KIEV, Ukraine -- After a Moscow summit shadowed by fighting in Chechnya and quick criticism from Republicans in Washington, President Clinton flew to Ukraine yesterday for a little uncomplicated cheer and mutual congratulation.
The United States' relations with Ukraine have recently taken a sharp upward turn, and the president and his team seemed happy to flaunt the improvement -- and also send a message back to Moscow, a reminder to Russian President Boris N. Yeltsin that Russia isn't the only player in the region.
Mr. Clinton spent the day meeting with Ukrainian President Leonid D. Kuchma in the baroque Maryinsky Palace, a former haunt of the Russian czars.
At the end of their session, the two presidents announced that the United States would give Ukraine extra technical and financial assistance to help disarm its nuclear weapons and to convert defense plants to civilian use.
According to aides, Mr. Clinton and Mr. Kuchma devoted their time complimenting each other on Ukraine's economic reforms and its steps toward nuclear disarmament, and on American assistance and security policies.
"This was not a visit for heavy lifting," said Anthony Lake, Mr. Clinton's national security adviser.
Kiev seemed dressed for a holiday -- the streets festooned with banners, American and Ukrainian flags, and posters welcoming the American president, all amid the city's chestnut trees.
The president was traveling with Secretary of State Warren Christopher and Treasury Secretary Robert E. Rubin, and they came out of yesterday's meetings brimming with admiration for their host.
Mr. Clinton said Ukraine's economic reform program was making "extraordinary" progress. "I am here to reaffirm our country's strong support for your courage and vision," he said.
The praise, particularly for economic reform, may be a bit premature.
Mr. Kuchma has indeed endorsed a reform plan, but real change hasn't yet been felt. Nor has Mr. Kuchma won over his many opponents in the Ukrainian Parliament.
Average income here is far below even what it is in Russia, industrial production is still falling and the local currency has lost most of its value.
The Ukrainian karbovanet, 3,000 to the dollar two years ago, now stands at 150,000 to the dollar. Lunch for two costs a couple of million.
Mr. Kuchma said he hopes to see the Ukrainian economy begin to turn around by the end of the year.
But even if that should happen (and there are plenty of skeptics) that would still put Ukraine 12 to 18 months behind Russia and in the position of trying to recover from a much deeper depression.
But Mr. Clinton and his aides want to see Mr. Kuchma's reforms become reality, and the praise they offered might be seen more as encouragement than congratulation.
Ukraine has become the United States' fourth-largest aid recipient, due this year to receive $700 million. Only Israel, Egypt and Russia receive more.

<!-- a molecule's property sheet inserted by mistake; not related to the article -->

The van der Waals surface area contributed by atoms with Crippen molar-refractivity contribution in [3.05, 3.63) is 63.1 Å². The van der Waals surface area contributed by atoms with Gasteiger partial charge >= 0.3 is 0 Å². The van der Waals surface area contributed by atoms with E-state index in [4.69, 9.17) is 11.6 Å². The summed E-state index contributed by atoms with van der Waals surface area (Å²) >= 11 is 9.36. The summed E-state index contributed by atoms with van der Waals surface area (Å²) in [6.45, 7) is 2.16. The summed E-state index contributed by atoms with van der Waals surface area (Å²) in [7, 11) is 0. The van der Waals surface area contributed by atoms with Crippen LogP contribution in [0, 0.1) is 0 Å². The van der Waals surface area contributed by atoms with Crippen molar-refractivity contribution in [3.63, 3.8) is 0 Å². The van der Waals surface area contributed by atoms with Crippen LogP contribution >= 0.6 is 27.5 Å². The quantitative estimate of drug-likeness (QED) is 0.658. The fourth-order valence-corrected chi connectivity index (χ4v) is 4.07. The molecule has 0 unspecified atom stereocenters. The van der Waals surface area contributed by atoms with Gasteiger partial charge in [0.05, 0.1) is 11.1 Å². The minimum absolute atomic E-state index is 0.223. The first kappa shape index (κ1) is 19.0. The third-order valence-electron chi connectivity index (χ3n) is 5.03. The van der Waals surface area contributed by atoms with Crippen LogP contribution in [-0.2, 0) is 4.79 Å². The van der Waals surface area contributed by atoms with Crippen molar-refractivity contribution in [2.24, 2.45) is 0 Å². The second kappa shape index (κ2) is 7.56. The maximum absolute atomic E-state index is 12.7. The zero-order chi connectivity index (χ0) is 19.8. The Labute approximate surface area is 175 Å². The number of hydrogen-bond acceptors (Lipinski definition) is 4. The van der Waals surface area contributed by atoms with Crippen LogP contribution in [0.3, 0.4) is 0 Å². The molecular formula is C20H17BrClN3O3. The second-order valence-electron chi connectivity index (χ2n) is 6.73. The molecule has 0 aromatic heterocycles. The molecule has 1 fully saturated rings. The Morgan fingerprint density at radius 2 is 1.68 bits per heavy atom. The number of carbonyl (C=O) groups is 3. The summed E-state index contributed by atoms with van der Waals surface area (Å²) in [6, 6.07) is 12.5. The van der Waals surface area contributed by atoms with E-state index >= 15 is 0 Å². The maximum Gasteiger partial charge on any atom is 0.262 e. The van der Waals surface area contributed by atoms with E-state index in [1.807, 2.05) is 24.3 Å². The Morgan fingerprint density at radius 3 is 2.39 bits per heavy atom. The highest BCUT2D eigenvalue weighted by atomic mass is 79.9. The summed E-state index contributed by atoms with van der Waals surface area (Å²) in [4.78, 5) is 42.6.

The two sides also discussed military and security issues, where Ukraine is unable to take bold steps and where the United States has less to offer.
This is because Ukraine's most important security problems have to do with Russia, and in particular with the Black Sea Fleet, claimed by both countries.
Mr. Kuchma knows he must get along with Russia and is anxious not to offend it, so has made clear that he doesn't want the North Atlantic Treaty Organization expanding into central Europe a way that would anger Moscow.
He said yesterday he wished he could have relations with Russia similar to those Canada has with the United States.
Among Mr. Clinton's senior aides, the only expressions of unhappiness were directed at Republicans back in the United States, especially at Senate Majority Leader Bob Dole, who asserted that the summit with Mr. Yeltsin had been a failure.
The Republican presidential candidate's criticism of the summit's outcome was called groundless by Secretary of State Christopher, who added that while progress on a number of difficult issues was not dramatic, the summit should not be scored like a baseball game.
"You know, in my generation there was an old-fashioned custom that Americans did not criticize the president when he was abroad," Mr. Christopher said. "The thought was in those halcyon days that there would be time enough when the president returned home to as sess his performance."
Before arriving in Kiev yesterday morning, Mr. Clinton met in Moscow with 10 Russian legislators and regional officials, many of them rivals to President Yeltsin.
The two-hour talks marked the first time a U.S. president has held formal talks with such a wide range of Russian opposition politicians.
Grigory A. Yavlinsky, a prominent reformer and presidential candidate, sat next to Mr. Clinton and warned him of growing authoritarianism, citing the unpopular war in Chechnya.
"I told President Clinton that we only have one of the two components of democracy in this country," he said after the meeting at Spaso House, the residence of the U.S. ambassador. "The people and the press can freely say whatever they like, but the authorities can do whatever they like."
Mr. Clinton told them he was impressed with the commitment of most Russian political leaders to continued reforms and to holding scheduled elections for Parliament in December and for president in June 1996.
Yegor T. Gaidar, the former prime minister who broke with Mr. Yeltsin over Chechnya, said he warned Clinton of a growing tendency in Russia toward confrontation.
He urged him to resist those in both countries who, seeking to profit from a renewed arms race, would like to return to Cold War hostility.